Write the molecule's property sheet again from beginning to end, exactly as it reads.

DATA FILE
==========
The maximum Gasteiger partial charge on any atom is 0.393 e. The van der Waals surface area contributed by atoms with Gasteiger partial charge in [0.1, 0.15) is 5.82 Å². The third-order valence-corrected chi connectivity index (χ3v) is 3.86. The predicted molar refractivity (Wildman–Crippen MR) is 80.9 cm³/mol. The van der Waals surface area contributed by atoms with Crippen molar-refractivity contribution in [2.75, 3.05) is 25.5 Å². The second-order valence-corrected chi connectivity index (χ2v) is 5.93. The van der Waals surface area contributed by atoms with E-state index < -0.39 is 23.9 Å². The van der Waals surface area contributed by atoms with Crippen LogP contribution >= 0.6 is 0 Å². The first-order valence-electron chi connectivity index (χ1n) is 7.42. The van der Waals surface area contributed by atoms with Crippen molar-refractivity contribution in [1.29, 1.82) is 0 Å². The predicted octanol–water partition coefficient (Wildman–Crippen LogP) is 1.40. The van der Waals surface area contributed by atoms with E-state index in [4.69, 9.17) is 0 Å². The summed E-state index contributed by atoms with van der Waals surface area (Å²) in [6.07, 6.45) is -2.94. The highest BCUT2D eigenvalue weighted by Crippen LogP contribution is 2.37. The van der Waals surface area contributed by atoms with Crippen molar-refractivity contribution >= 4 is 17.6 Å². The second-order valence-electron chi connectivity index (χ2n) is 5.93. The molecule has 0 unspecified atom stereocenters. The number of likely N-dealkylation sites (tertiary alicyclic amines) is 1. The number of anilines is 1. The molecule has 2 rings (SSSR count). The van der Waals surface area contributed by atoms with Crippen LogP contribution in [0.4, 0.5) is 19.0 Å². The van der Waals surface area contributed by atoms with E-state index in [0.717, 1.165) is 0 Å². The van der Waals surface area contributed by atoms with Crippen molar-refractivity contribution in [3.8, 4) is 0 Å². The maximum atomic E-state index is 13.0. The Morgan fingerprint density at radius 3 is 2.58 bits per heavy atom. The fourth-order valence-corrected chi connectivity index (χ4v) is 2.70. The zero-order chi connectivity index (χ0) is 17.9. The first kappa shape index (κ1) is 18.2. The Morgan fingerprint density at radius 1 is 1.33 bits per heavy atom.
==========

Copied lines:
The maximum Gasteiger partial charge on any atom is 0.393 e. The van der Waals surface area contributed by atoms with Gasteiger partial charge in [0.1, 0.15) is 5.82 Å². The third-order valence-corrected chi connectivity index (χ3v) is 3.86. The predicted molar refractivity (Wildman–Crippen MR) is 80.9 cm³/mol. The van der Waals surface area contributed by atoms with Crippen molar-refractivity contribution in [2.75, 3.05) is 25.5 Å². The second-order valence-corrected chi connectivity index (χ2v) is 5.93. The van der Waals surface area contributed by atoms with E-state index < -0.39 is 23.9 Å². The van der Waals surface area contributed by atoms with Crippen LogP contribution >= 0.6 is 0 Å². The first-order valence-electron chi connectivity index (χ1n) is 7.42. The van der Waals surface area contributed by atoms with Crippen molar-refractivity contribution in [1.29, 1.82) is 0 Å². The predicted octanol–water partition coefficient (Wildman–Crippen LogP) is 1.40. The van der Waals surface area contributed by atoms with E-state index in [4.69, 9.17) is 0 Å². The summed E-state index contributed by atoms with van der Waals surface area (Å²) in [6.07, 6.45) is -2.94. The highest BCUT2D eigenvalue weighted by Crippen LogP contribution is 2.37. The van der Waals surface area contributed by atoms with Crippen molar-refractivity contribution >= 4 is 17.6 Å². The second-order valence-electron chi connectivity index (χ2n) is 5.93. The molecule has 0 unspecified atom stereocenters. The number of likely N-dealkylation sites (tertiary alicyclic amines) is 1. The number of anilines is 1. The molecule has 2 rings (SSSR count). The van der Waals surface area contributed by atoms with Crippen LogP contribution in [0.4, 0.5) is 19.0 Å². The van der Waals surface area contributed by atoms with E-state index in [0.717, 1.165) is 0 Å². The van der Waals surface area contributed by atoms with Crippen molar-refractivity contribution in [3.8, 4) is 0 Å². The maximum atomic E-state index is 13.0. The Morgan fingerprint density at radius 3 is 2.58 bits per heavy atom. The fourth-order valence-corrected chi connectivity index (χ4v) is 2.70. The zero-order chi connectivity index (χ0) is 17.9. The first kappa shape index (κ1) is 18.2. The Morgan fingerprint density at radius 1 is 1.33 bits per heavy atom.